Published on March 2, 2014 by Dan Șerban
Tagged: haskell

Haskell uses lazy evaluation by default, but what does that mean exactly?

We’re going to state the abstract definition of laziness, behold its nonsensical beauty for a few seconds, and then conclude that a concrete example is necessary in order to understand the concept:

Laziness is the separation of equation from execution.

Before we look at an example, let me remind you of a bit of syntactic sugar that Haskell provides in order to quickly define a list of successive integers:

λ: [20..70]

As you might remember from part 1, λ: is my custom GHCi prompt, so we’re effectively looking at the result of how GHCi interprets the notation [20..70].

OK then. To start, let’s define two lists:

λ: let list1 = [20..70]
λ: let list2 = map (+1) list1

At this point you might be thinking “Oh look, list1 is the enumeration of all integers between 20 and 70, and list2 is the enumeration of all integers between 21 and 71”.

Well, no. Not yet, at least.

GHCi provides a command called :sprint that allows us to take a peek at how far along the evaluation of a given expression has progressed.

λ: :sprint list1
list1 = _
λ: :sprint list2
list2 = _

So what :sprint is telling us in the above snippet is that both list1 and list2 are unevaluated at this point. To establish some terminology, an underscore in the context of :sprint output represents a thunk. Formally defined, a thunk is an expression that hasn’t yet been evaluated. You may think of it as a value wrapped in a function of zero arguments. When the function is called, the value springs into existence.

We are now going to ask increasingly “intrusive” questions about list2 and then each step along the way examine what has been evaluated and what hasn’t.

The simplest and least intrusive question we can ask about a list is whether or not it’s empty.

λ: null list2
λ: :sprint list1
list1 = 20 : _
λ: :sprint list2
list2 = _ : _

In order to answer that question, GHCi needs to know whether or not the first element exists, and as a result, list2 is no longer unevaluated, it is now partially evaluated. GHCi now knows something about the structure of list2 - it knows that it consists of something “consed onto” (prepended to) something else. In the next round, that “something” will turn out to be the value 21, but for right now this fact is irrelevant to the process of answering the question “is list2 empty”. However, we notice the value 20 is fully evaluated as the head of list1 - this particular evaluation was necessary in order to construct the thunk (+1) 20.

Next, we ask for the first element of list2:

λ: head list2
λ: :sprint list1
list1 = 20 : _
λ: :sprint list2
list2 = 21 : _

We notice that the expression (+1) 20 mentioned above is now fully evaluated and therefore no longer a thunk.

Next, let’s ask for the first 5 elements of list2:

λ: take 5 list2
λ: :sprint list1
list1 = 20 : 21 : 22 : 23 : 24 : _
λ: :sprint list2
list2 = 21 : 22 : 23 : 24 : 25 : _

Next, let’s ask for the 18th element of list2:

λ: list2 !! 17
λ: :sprint list1
list1 = 20 : 21 : 22 : 23 : 24 : 25 : 26 : 27 : 28 : 29 :
        30 : 31 : 32 : 33 : 34 : 35 : 36 : 37 : _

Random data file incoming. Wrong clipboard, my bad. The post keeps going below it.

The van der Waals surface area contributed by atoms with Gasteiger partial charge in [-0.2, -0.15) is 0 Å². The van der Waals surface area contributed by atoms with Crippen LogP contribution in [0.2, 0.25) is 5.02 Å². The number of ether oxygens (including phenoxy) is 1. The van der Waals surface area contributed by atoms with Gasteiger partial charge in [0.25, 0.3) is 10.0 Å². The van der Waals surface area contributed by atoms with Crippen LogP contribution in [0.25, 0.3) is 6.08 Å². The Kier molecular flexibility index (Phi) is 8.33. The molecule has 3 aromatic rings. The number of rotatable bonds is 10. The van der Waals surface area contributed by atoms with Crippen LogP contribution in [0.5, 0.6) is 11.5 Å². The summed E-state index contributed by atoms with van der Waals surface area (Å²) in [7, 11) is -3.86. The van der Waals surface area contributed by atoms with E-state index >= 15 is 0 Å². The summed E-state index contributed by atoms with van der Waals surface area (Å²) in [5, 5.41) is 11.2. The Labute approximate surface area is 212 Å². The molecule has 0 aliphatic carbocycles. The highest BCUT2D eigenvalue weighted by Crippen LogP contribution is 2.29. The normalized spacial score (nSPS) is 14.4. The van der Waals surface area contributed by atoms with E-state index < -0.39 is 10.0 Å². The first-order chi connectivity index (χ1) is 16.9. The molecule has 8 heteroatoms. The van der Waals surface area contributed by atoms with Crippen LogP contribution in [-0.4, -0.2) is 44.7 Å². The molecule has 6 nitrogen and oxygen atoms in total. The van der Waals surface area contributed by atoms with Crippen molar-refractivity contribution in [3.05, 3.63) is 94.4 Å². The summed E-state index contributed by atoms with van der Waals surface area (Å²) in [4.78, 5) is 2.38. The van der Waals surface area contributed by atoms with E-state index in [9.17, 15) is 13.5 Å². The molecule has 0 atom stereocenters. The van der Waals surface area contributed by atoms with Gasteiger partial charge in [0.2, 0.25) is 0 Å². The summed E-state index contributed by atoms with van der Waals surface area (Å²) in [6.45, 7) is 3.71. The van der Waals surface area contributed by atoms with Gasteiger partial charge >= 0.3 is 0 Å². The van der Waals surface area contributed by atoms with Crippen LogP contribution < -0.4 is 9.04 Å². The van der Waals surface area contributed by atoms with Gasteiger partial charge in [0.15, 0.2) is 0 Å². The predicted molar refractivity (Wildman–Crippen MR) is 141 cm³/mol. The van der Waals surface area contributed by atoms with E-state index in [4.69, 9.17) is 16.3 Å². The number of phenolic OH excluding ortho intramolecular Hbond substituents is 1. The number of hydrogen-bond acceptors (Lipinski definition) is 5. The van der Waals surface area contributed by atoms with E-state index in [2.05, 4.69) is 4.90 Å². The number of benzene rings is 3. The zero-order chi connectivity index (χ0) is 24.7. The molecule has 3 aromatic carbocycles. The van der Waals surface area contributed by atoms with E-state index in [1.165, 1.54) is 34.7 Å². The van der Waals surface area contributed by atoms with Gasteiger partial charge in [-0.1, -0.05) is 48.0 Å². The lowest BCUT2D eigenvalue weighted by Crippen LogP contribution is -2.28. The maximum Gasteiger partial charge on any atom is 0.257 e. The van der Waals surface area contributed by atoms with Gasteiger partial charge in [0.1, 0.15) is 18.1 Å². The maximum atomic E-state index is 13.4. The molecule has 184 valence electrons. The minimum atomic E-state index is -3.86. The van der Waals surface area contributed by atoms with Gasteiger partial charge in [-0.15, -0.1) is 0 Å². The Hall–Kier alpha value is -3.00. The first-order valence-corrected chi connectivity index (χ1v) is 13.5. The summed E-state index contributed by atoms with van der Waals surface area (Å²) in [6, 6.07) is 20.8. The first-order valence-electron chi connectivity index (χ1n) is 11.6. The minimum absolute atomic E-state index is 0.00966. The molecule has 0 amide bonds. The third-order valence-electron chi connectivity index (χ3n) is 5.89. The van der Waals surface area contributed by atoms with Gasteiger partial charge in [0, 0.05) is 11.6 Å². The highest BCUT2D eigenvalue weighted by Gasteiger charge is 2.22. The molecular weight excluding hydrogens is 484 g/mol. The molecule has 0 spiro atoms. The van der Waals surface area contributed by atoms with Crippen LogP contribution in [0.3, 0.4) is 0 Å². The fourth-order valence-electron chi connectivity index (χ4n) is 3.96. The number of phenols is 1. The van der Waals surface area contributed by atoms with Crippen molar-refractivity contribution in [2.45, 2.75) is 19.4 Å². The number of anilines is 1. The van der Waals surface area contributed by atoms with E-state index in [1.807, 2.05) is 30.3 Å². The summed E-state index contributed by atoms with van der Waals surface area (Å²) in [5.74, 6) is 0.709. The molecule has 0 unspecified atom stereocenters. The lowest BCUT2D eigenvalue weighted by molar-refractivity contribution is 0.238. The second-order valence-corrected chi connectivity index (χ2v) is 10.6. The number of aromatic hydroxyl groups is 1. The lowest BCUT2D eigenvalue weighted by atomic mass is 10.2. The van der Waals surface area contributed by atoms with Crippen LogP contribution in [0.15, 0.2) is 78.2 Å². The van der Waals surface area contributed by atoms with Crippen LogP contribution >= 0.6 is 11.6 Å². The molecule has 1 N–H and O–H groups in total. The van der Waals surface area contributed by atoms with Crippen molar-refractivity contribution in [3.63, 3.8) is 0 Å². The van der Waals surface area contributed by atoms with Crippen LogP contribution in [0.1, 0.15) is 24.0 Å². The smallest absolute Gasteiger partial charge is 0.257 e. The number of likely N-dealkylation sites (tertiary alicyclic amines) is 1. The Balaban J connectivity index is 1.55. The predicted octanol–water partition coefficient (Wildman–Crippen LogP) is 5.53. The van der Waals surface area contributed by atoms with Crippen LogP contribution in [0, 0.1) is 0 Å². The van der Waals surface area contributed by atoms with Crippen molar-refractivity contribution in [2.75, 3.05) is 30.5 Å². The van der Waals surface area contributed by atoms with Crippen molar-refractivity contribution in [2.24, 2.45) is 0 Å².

λ: :sprint list2
list2 = 21 : 22 : 23 : 24 : 25 : _ : _ : _ : _ : _ :
        _ : _ : _ : _ : _ : _ : _ : 38 : _

Now this is interesting.

Elements from the 6th to the 17th are fully evaluated in list1 but unevaluated in list2. Because of how list1 is defined, it is going to be evaluated in small, close-proximity increments from left to right. But all values in list2 are evaluated by applying a transformation on elements in the corresponding positions in list1. That is why we are starting to see gaps in list2.

This example really drives home the essence of lazy evaluation. By default, Haskell will evaluate as little as possible, as late as possible. This is in contrast to traditional, imperative programming languages which evaluate as much as possible, as soon as possible.

Next, let’s ask for the length of list2:

λ: length list2
λ: :sprint list1
list1 = [20,21,22,23,24,25,26,27,28,29,
λ: :sprint list2
list2 = [21,22,23,24,25,_,_,_,_,_,

At this point, list1 is fully evaluated because there are no two ways around it - in order to compute the length of list2, GHCi needs to keep track of each and every one of its thunks, therefore it needs to generate the entire “spine” of the list. The process of generating the thunks (+1) 25 through (+1) 70 will require all elements of list1 to be fully evaluated.

Finally, there is only one thing left for us to do such that list2 is fully evaluated too - compute the sum of its elements:

λ: sum list2
λ: :sprint list2
list2 = [21,22,23,24,25,26,27,28,29,30,


Laziness can be a tremendously helpful device for designing Haskell programs that run in constant space and feature a clean separation of pure code vs. side-effecting code. However, care must be taken to avoid what is known as “space leaks”, which we are going to cover in the next instalment of this series.

Editorial note

This blog post was inspired by chapter 2 of Simon Marlow’s excellent book “Parallel and Concurrent Programming in Haskell” which is available both in e-book format as well as free of charge online.


In recent versions of GHC, due to the Monomorphism Restriction being off by default (in contrast with the current ones) some of the examples might look a little different. See the discussion on reddit.

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